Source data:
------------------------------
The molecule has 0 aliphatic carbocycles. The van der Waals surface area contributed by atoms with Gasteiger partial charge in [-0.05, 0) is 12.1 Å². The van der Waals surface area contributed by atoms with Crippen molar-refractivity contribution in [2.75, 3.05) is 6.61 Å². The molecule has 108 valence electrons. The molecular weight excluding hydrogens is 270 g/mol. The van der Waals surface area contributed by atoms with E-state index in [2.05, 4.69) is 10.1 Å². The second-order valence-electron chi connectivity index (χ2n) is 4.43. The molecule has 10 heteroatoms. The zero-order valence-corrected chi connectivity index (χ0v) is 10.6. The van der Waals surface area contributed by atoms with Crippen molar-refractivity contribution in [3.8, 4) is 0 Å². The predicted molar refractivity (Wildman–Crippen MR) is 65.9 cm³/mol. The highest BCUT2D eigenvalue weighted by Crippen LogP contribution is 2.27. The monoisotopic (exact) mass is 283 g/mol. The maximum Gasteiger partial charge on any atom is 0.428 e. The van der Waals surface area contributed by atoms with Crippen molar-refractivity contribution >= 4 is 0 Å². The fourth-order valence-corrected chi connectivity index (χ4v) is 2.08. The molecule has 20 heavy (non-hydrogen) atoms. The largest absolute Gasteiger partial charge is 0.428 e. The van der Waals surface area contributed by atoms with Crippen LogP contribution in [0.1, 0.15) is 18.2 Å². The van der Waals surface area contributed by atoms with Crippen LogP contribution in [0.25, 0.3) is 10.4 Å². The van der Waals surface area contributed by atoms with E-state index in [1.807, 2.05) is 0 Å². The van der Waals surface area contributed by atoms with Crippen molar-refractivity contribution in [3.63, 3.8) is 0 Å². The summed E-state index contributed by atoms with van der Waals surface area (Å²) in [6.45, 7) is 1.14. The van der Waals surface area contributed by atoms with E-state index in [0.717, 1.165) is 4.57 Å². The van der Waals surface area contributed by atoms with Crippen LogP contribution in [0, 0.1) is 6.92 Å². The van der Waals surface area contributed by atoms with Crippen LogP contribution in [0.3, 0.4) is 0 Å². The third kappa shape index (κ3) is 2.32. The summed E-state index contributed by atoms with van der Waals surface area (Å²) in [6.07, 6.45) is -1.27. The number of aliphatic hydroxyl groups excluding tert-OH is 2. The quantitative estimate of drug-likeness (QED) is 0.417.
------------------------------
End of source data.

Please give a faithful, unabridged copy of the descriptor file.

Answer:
The molecule has 0 aliphatic carbocycles. The van der Waals surface area contributed by atoms with Gasteiger partial charge in [-0.05, 0) is 12.1 Å². The van der Waals surface area contributed by atoms with Crippen molar-refractivity contribution in [2.75, 3.05) is 6.61 Å². The molecule has 108 valence electrons. The molecular weight excluding hydrogens is 270 g/mol. The van der Waals surface area contributed by atoms with E-state index in [2.05, 4.69) is 10.1 Å². The second-order valence-electron chi connectivity index (χ2n) is 4.43. The molecule has 10 heteroatoms. The zero-order valence-corrected chi connectivity index (χ0v) is 10.6. The van der Waals surface area contributed by atoms with Crippen molar-refractivity contribution in [3.8, 4) is 0 Å². The predicted molar refractivity (Wildman–Crippen MR) is 65.9 cm³/mol. The highest BCUT2D eigenvalue weighted by Crippen LogP contribution is 2.27. The monoisotopic (exact) mass is 283 g/mol. The maximum Gasteiger partial charge on any atom is 0.428 e. The van der Waals surface area contributed by atoms with Crippen molar-refractivity contribution >= 4 is 0 Å². The fourth-order valence-corrected chi connectivity index (χ4v) is 2.08. The molecule has 20 heavy (non-hydrogen) atoms. The largest absolute Gasteiger partial charge is 0.428 e. The van der Waals surface area contributed by atoms with Crippen LogP contribution in [0.1, 0.15) is 18.2 Å². The van der Waals surface area contributed by atoms with Crippen LogP contribution in [0.25, 0.3) is 10.4 Å². The van der Waals surface area contributed by atoms with E-state index in [1.807, 2.05) is 0 Å². The van der Waals surface area contributed by atoms with Crippen molar-refractivity contribution in [3.63, 3.8) is 0 Å². The summed E-state index contributed by atoms with van der Waals surface area (Å²) in [6.45, 7) is 1.14. The van der Waals surface area contributed by atoms with E-state index in [0.717, 1.165) is 4.57 Å². The van der Waals surface area contributed by atoms with Crippen LogP contribution in [0, 0.1) is 6.92 Å². The van der Waals surface area contributed by atoms with Crippen LogP contribution in [0.3, 0.4) is 0 Å². The third kappa shape index (κ3) is 2.32. The summed E-state index contributed by atoms with van der Waals surface area (Å²) in [6.07, 6.45) is -1.27. The number of aliphatic hydroxyl groups excluding tert-OH is 2. The quantitative estimate of drug-likeness (QED) is 0.417.